I am not a fan of Todd Philips as a director – his most palatable work to me still being Road Trip (2000) – but he has somehow become popular because his efforts produce significant returns above the production & promotion budgets.  Due Date (2010) isn't as aggressively unlikeable as The Hangover (2009), but it is far from a complete project.  Operating as an edgier Planes, Trains, and Automobiles (1987), Due Date doesn't quite capture the spirit of the earlier film.  It tries too hard at times – because pot is funny in and of itself, right? – and just as often has no sense of itself whatsoever (any explanation of what happens with the Range Rover left in Mexico?).
     Overall, the movie is a very mixed bag.  There are a few truly funny moments, mostly involving Peter Highman (Downey Jr.) being unable to control his anger.  The notion of a soon-to-be father punching a child because he is frustrated may seem beyond inappropriate, but Philips and Downey Jr. really make it work in this movie.  Zach Galifianakis doesn't do anything new here, and that is pretty disappointing.  He has better range than what Philips allows to come through.  Juliet Lewis plays within her range and is gone soon enough so as to not grate on the viewer's nerves.  Soon afterwards, however, unfunny-man Danny McBride shows up to stop the momentum dead.  The movie drags until Jaime Foxx shows up (why is he even in this movie?), but his character seems to exist for the sole purpose of setting up a sight-gag in the hospital at the end.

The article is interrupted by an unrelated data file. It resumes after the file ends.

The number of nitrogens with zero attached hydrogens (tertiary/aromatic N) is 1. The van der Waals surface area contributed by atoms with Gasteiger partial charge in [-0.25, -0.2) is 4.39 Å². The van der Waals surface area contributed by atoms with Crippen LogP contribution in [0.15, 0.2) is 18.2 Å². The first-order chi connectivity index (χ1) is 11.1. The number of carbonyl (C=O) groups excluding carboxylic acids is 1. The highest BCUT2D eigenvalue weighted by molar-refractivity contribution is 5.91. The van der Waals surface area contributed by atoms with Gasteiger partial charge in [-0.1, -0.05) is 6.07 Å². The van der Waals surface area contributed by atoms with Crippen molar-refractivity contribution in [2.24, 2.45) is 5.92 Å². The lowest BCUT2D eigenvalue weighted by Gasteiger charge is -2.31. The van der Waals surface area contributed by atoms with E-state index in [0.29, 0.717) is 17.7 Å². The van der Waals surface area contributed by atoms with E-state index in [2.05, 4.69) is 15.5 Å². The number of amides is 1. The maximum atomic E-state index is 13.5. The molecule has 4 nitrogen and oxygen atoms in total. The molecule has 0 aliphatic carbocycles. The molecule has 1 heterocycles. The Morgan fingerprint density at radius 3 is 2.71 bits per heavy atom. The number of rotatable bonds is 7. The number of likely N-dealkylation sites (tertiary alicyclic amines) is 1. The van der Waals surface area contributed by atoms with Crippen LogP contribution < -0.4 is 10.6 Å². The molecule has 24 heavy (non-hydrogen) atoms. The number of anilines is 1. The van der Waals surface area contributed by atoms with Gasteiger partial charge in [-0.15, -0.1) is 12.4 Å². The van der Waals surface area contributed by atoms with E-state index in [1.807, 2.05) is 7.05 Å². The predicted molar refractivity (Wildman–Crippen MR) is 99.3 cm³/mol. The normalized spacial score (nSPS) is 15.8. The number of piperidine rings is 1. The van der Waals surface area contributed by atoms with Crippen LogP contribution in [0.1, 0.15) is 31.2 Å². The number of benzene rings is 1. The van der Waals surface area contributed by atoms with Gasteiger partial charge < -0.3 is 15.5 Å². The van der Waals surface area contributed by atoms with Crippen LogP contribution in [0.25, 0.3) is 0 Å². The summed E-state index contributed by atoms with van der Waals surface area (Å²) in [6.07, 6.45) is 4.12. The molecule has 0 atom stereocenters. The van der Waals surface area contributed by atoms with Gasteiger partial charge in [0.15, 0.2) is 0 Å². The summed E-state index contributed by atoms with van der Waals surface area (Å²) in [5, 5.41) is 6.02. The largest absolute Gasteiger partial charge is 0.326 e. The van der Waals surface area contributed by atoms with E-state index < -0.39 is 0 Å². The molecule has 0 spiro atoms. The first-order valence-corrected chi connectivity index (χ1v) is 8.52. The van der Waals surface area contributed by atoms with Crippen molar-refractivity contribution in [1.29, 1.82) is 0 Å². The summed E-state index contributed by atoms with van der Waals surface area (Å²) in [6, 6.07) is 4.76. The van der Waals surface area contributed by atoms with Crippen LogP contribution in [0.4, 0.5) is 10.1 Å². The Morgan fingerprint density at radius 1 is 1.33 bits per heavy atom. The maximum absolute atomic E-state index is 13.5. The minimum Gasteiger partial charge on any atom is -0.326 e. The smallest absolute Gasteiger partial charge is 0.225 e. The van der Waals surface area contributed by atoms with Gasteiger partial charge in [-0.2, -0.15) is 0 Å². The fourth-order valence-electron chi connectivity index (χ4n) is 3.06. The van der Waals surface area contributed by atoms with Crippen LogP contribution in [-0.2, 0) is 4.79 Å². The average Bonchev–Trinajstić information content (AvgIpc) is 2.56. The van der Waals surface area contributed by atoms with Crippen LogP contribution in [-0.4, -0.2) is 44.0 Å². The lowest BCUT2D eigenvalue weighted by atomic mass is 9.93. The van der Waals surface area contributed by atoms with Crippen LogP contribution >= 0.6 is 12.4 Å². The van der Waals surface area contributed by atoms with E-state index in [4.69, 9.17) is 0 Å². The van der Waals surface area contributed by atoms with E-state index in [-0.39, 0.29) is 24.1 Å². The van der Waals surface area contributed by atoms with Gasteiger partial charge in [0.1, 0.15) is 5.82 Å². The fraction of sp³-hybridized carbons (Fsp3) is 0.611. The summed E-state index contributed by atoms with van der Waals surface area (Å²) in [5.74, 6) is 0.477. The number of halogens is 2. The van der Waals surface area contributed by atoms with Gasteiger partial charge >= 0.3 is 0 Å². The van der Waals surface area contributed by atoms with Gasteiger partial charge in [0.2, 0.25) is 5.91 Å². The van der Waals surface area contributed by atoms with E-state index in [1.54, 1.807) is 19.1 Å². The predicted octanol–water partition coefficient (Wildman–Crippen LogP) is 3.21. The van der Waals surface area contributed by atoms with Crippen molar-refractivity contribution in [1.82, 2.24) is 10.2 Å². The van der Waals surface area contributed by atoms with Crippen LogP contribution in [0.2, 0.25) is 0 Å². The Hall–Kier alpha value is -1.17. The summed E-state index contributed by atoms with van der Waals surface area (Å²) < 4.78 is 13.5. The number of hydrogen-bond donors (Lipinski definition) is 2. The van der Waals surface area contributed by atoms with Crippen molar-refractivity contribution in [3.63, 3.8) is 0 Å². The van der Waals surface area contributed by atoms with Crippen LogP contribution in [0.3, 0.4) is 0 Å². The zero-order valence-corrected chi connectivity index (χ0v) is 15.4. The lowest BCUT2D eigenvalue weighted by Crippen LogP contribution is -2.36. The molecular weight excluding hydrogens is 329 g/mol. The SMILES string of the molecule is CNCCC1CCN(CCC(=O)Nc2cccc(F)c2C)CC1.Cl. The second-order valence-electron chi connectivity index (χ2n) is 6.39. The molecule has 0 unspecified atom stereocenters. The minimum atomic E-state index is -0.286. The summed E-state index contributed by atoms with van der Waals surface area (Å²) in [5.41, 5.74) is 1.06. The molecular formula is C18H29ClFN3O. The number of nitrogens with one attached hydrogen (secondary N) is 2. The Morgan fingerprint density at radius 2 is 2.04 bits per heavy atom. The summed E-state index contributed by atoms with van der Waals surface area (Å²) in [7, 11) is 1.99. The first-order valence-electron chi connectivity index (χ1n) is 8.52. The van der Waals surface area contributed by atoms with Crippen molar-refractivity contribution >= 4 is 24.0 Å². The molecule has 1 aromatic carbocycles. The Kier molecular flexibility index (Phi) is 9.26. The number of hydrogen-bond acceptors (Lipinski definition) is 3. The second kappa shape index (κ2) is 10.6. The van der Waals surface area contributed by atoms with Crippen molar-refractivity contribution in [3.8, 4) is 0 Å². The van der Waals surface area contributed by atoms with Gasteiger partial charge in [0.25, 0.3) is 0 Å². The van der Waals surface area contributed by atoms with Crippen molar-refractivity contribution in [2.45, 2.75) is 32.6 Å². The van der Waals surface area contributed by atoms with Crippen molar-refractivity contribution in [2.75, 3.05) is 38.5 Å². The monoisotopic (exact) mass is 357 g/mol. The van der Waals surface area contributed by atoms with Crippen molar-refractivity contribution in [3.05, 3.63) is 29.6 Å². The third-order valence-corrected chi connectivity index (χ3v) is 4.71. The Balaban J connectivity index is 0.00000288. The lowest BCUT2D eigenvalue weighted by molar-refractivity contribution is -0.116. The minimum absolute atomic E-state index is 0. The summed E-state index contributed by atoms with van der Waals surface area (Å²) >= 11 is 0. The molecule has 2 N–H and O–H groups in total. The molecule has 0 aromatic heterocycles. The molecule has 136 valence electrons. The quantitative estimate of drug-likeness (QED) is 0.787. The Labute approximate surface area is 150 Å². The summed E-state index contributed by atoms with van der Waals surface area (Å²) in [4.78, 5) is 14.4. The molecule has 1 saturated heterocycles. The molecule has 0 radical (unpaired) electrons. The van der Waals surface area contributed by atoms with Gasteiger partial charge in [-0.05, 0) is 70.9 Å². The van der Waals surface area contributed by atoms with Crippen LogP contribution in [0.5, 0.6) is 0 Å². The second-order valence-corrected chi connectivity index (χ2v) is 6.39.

While I Due Date was nowhere near as bad as I had expected, it is a rather forgettable effort.  It really feels like two separate projects crammed together and made me wish I was watching Steve Martin and John Candy instead.  On the other hand, I do think Downey Jr. did his best to rise above the material and direction; he really is a gifted actor who can almost salvage a movie on his own.  Philips fans will get what they expect, but whatever heart he allowed to slip into his earlier films has given way to crass and (somewhat) angry humor.

Thursday, July 21, 2011

My Time with Netflix - Part Six (The Complete List)

     So, in looking over this I come to realize that I skipped some really bad movies (I'm not going to write any kind of reviews for them).  But The Mummy: Tomb of the Dragon Emperor (2008), Saw VI (2009), and Eyeborgs (2010) are all some kind of awful – though Eyeborgs is still more entertaining than Terminator Salvation (2009).  Dreamcatcher (2003) is quite derisible, but it was better than I had heard so I kind of view it as an average movie for my purposes here.  When I take a look at what I watched, I cannot complain about the cost-to-value of Netflix.  But even with that being the case I'm not in a hurry to renew my acquaintanceship with them.

My Time with Netflix - Part Five: The Good Streaming Content

     Now I finally get around to the movies and television shows available to Watch Instantly I found rewarding.  No big preamble to this one.

Streaming Movies and TV that were Worthwhile
The Crazies (2009)